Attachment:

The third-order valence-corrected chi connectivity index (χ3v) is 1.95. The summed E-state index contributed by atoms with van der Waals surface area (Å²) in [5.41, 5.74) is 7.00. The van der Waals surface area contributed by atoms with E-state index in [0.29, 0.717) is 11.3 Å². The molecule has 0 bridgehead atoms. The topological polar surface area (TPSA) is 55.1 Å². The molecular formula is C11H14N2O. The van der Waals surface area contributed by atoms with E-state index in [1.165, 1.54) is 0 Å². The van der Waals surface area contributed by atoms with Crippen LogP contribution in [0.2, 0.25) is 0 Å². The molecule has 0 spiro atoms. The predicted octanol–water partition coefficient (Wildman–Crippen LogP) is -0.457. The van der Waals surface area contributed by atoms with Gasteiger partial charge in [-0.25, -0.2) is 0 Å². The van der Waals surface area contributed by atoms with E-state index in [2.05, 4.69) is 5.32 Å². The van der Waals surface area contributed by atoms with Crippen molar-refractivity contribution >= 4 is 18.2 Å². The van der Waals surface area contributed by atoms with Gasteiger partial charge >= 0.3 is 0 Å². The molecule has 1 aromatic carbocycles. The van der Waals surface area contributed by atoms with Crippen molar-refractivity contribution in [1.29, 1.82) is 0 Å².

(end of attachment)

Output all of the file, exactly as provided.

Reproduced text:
The third-order valence-corrected chi connectivity index (χ3v) is 1.95. The summed E-state index contributed by atoms with van der Waals surface area (Å²) in [5.41, 5.74) is 7.00. The van der Waals surface area contributed by atoms with E-state index in [0.29, 0.717) is 11.3 Å². The molecule has 0 bridgehead atoms. The topological polar surface area (TPSA) is 55.1 Å². The molecular formula is C11H14N2O. The van der Waals surface area contributed by atoms with E-state index in [1.165, 1.54) is 0 Å². The van der Waals surface area contributed by atoms with Crippen LogP contribution in [0.2, 0.25) is 0 Å². The molecule has 0 spiro atoms. The predicted octanol–water partition coefficient (Wildman–Crippen LogP) is -0.457. The van der Waals surface area contributed by atoms with Gasteiger partial charge in [-0.25, -0.2) is 0 Å². The van der Waals surface area contributed by atoms with E-state index in [2.05, 4.69) is 5.32 Å². The van der Waals surface area contributed by atoms with Crippen molar-refractivity contribution >= 4 is 18.2 Å². The van der Waals surface area contributed by atoms with Gasteiger partial charge >= 0.3 is 0 Å². The molecule has 1 aromatic carbocycles. The van der Waals surface area contributed by atoms with Crippen molar-refractivity contribution in [1.29, 1.82) is 0 Å².